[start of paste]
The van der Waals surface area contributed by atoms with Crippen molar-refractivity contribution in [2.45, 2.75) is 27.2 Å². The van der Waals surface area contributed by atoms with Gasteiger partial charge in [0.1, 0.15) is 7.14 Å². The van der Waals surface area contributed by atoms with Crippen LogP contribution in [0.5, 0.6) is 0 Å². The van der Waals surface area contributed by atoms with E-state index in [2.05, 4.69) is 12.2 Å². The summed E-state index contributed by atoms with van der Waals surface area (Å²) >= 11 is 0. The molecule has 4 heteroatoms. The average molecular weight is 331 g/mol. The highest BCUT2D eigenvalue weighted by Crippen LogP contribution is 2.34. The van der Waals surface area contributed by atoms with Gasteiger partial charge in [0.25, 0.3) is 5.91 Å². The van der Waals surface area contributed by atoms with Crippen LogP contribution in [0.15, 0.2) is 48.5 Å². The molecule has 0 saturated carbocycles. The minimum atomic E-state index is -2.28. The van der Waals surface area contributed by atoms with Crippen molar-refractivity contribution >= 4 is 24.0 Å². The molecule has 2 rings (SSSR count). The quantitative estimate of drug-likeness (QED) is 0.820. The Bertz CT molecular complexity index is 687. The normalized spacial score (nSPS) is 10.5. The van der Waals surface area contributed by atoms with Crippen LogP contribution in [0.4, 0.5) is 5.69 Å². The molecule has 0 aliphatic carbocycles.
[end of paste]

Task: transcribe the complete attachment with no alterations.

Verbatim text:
The van der Waals surface area contributed by atoms with Crippen molar-refractivity contribution in [2.45, 2.75) is 27.2 Å². The van der Waals surface area contributed by atoms with Gasteiger partial charge in [0.1, 0.15) is 7.14 Å². The van der Waals surface area contributed by atoms with Crippen LogP contribution in [0.5, 0.6) is 0 Å². The van der Waals surface area contributed by atoms with E-state index in [2.05, 4.69) is 12.2 Å². The summed E-state index contributed by atoms with van der Waals surface area (Å²) >= 11 is 0. The molecule has 4 heteroatoms. The average molecular weight is 331 g/mol. The highest BCUT2D eigenvalue weighted by Crippen LogP contribution is 2.34. The van der Waals surface area contributed by atoms with Gasteiger partial charge in [0.25, 0.3) is 5.91 Å². The van der Waals surface area contributed by atoms with Crippen LogP contribution in [0.15, 0.2) is 48.5 Å². The molecule has 0 saturated carbocycles. The minimum atomic E-state index is -2.28. The van der Waals surface area contributed by atoms with Crippen molar-refractivity contribution >= 4 is 24.0 Å². The molecule has 2 rings (SSSR count). The quantitative estimate of drug-likeness (QED) is 0.820. The Bertz CT molecular complexity index is 687. The normalized spacial score (nSPS) is 10.5. The van der Waals surface area contributed by atoms with Crippen LogP contribution in [0.4, 0.5) is 5.69 Å². The molecule has 0 aliphatic carbocycles.